Ben faces a few obstacles, the least of which is his youth. He will be competing against teams with players nearly six years older than him. Moreover, the young keeper is only 4 feet 11 inches tall, and the goal is 8 feet tall. Even with a lunging dive towards the upper corners and his arms fully outstretched, there are some areas of the goal he can’t reach.
That doesn’t stop Ben from trying. Even though his team lost almost every game that season by more than five goals, Ben still remembers his time with the Terre Haute Fusion varsity high school soccer team fondly. The experience shaped the way he approaches nearly everything he has done since.
Benjamin David Purnell was born on Nov. 18, 1999, in the small town of Brazil, Ind. to Charles and Barbara Purnell. Barbara homeschooled Ben, the second youngest of 11 until he attended Patrick Henry College in the fall of 2017. Although Ben taught himself how to read at six-years-old, he didn’t have an interest in school until he turned twelve. “Ben would always finish school quickly,” Melissa Purnell, his sister, said. “And afterward he would run into the yard and throw a football to himself, even in the cold.”
Ben’s love for sports spanned farther than football in the backyard. When he was five years-old, Ben starting playing soccer in a local park district league. “I found I loved the sport, and I wanted to continue playing it,” Ben said. However, he didn’t realize he had a gift for playing soccer until he was nine years-old.
“I was asked to join the high school varsity team because they only had ten men for one of their games and needed me to be the eleventh man,” Ben said. They won the game 8-6. Ben proceeded to join a junior varsity middle school soccer team and eventually played for the varsity high school team, the Terre Haute Fusion, when he was 11 years-old.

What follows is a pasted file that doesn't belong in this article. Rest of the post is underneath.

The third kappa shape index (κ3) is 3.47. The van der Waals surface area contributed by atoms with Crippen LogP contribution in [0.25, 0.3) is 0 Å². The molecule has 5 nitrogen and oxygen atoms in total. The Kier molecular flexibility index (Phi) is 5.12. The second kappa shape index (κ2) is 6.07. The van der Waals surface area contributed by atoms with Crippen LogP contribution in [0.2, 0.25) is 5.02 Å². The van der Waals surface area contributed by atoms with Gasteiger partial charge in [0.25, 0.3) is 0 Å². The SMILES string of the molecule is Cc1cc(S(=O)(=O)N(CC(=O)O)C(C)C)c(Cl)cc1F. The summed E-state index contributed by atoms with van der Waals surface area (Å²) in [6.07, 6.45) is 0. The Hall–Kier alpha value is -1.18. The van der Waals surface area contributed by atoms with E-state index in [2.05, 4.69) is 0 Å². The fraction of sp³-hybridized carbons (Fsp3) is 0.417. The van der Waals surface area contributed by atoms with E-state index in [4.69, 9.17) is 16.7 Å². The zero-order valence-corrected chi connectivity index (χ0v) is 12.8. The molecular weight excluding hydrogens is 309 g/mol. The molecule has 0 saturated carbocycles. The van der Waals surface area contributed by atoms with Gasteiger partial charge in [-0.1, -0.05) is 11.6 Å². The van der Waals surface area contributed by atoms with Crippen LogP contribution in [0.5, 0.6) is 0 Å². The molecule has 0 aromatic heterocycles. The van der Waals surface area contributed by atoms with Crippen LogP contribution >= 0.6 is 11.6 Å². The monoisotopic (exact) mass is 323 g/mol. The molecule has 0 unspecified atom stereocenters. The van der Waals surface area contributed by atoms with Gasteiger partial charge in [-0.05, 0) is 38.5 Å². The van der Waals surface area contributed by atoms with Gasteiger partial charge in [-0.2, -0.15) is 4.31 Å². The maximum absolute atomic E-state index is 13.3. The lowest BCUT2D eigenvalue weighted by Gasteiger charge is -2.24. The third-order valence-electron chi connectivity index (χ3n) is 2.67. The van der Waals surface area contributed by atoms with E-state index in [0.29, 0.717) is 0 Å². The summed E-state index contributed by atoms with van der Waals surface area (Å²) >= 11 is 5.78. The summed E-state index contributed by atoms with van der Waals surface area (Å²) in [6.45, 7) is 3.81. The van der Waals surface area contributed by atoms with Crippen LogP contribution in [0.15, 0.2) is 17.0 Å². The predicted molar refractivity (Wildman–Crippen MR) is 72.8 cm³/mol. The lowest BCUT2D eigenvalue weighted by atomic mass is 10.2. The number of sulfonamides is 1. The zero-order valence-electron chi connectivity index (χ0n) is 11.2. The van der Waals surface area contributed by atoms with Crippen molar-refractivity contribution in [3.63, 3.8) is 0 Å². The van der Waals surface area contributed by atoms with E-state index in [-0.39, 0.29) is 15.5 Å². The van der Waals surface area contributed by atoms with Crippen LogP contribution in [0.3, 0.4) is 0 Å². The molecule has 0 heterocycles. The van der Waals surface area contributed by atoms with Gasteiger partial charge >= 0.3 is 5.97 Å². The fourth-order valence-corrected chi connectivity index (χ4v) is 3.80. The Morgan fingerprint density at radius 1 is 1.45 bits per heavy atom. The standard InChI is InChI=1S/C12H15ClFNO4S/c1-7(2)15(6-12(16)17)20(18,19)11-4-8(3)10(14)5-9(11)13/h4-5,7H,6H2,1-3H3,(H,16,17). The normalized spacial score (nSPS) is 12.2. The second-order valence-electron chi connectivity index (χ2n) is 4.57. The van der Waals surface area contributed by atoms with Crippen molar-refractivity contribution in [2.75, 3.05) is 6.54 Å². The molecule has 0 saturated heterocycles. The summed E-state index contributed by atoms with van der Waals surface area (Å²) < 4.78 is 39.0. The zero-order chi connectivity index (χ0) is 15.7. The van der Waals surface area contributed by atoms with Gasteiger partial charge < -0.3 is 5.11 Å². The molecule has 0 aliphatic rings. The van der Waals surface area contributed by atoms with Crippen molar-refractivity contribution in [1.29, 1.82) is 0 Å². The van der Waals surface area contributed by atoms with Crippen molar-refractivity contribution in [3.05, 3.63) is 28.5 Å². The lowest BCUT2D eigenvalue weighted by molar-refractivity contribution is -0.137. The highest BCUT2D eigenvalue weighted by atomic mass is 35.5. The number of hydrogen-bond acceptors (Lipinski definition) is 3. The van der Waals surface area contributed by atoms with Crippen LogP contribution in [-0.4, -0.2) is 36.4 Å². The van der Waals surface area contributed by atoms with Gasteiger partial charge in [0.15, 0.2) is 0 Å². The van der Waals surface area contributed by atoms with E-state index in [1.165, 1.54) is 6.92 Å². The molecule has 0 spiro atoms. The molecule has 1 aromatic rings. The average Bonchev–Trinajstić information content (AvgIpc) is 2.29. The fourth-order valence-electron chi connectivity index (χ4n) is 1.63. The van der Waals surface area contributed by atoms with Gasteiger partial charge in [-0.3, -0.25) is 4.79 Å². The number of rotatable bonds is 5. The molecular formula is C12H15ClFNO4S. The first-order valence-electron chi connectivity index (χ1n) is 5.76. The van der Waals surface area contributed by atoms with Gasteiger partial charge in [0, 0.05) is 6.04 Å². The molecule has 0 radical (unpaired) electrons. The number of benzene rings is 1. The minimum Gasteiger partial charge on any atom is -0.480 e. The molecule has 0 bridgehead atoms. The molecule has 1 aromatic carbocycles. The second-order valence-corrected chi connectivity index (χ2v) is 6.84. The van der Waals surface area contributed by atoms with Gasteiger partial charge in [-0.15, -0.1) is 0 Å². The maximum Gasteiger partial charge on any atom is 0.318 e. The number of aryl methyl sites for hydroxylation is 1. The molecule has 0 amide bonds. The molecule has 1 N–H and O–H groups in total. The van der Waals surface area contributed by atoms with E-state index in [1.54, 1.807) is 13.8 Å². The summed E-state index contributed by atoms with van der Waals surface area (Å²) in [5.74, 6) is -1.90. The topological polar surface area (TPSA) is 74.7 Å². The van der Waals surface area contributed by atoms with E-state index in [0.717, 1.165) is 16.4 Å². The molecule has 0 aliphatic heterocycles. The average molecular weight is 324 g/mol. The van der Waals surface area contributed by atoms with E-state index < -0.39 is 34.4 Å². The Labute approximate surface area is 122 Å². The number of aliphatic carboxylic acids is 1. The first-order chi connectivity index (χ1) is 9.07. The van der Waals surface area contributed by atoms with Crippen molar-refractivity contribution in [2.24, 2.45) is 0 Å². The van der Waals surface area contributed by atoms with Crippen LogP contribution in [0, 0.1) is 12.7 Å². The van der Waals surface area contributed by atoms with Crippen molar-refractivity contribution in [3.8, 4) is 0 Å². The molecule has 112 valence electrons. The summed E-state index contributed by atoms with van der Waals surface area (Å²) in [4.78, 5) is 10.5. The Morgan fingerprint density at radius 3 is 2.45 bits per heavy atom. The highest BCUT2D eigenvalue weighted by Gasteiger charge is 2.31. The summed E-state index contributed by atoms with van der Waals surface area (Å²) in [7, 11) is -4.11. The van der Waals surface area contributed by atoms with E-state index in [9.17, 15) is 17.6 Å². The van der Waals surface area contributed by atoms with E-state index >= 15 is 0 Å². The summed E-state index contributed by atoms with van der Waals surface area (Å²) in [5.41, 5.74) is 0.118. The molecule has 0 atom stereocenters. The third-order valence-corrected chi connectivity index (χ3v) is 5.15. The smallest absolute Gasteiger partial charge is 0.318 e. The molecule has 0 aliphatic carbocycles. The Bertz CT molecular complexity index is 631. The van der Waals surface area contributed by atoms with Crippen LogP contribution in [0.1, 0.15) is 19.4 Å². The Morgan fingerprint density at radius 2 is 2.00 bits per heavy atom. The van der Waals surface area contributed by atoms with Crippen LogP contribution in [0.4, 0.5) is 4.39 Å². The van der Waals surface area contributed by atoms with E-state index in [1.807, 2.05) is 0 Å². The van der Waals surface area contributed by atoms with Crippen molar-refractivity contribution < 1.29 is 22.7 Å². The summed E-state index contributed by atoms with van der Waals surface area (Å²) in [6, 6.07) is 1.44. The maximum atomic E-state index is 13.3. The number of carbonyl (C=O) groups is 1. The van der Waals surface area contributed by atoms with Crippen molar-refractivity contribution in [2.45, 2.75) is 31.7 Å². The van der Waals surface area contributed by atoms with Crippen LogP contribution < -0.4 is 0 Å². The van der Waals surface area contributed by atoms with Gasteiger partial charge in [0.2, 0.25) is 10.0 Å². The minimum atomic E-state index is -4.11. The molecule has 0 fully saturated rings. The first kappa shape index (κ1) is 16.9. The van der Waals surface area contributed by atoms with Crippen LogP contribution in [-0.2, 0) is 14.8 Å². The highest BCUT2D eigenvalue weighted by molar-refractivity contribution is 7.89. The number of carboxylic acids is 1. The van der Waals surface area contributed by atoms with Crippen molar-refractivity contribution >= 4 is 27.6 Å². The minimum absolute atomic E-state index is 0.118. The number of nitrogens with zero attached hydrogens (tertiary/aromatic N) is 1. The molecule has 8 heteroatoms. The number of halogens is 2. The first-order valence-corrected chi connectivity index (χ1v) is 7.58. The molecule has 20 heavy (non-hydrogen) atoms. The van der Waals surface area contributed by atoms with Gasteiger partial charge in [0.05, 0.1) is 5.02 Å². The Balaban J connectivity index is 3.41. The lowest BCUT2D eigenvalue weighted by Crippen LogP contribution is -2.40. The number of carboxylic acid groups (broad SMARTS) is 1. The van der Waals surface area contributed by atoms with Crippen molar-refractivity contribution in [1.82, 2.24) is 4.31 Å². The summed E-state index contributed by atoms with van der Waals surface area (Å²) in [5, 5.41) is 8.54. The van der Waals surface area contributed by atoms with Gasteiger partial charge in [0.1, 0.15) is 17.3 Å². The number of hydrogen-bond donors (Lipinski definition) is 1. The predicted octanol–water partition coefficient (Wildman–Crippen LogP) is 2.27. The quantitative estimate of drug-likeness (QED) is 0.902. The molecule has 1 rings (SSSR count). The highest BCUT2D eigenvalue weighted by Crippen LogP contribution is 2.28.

“Being younger and less physically developed than my opponents, I was never able to beat people with pure athleticism. I had to beat them with my mind,” Ben said. “All the skills I had to learn without athleticism gave me an advantage when I played with the Sentinels in the fall because I had more athleticism than the teams we played against.”
The Terre Haute Fusion usually won at most one game a season. They regularly suffered double-digit losses by teams from Fort Wayne, Indianapolis, and other cities around the state. “Our team participated in a league and a tournament, but we were the worst team in the league. We were probably a junior varsity team at best,” Ben said.
One of those losses came at the hands of the Indy Warriors FC on Aug. 9, 2014, when the Warriors beat the Terre Haute Fusion 17-0. “Our coach told us that we could only score using our heads in the second half since we were up by nine goals,” Micah Bock, who played for the Indy Warriors FC that season, said. “So we started to flick up balls in the box and head them towards goal.” The Indy Warriors FC would tally eight goals in that half.
“Before playing for the team, I usually won a lot, but you’re not always going to win,” Ben said. “So it was important that I learned how to take losing well.”
Those around Ben have noticed the impact of that lesson on him. Daniel Thetford, Ben’s RA, noted that while Ben is good at most things he does, he doesn’t approach anything like he deserves it.
“I remember when Ben had to face a penalty kick against Regent when we were up six goals,” William Bock, one of the captains of the PHC men’s soccer team, said. “Ben got scored on by the penalty and Ben appeared unhappy with himself because he thought he could have saved it. He had the attitude of a professional: he was going to play his hardest no matter what the score was.”
Now Ben takes on more challenges than just soccer. He has the part of Florizel in the upcoming Eden Troupe production of The Winters Tale. He accompanies vocalists on the piano and tackles 16 credits of freshmen courses. He played in the D4 versus D5 dorm flag football game. In all those things, Ben seems to apply the lessons he learned from soccer. “Ben is successful at almost everything he tries,” Thetford said. “He doesn’t boast, but if you watch him, he puts everything he has into everything he does.”
by Vienna Jacobson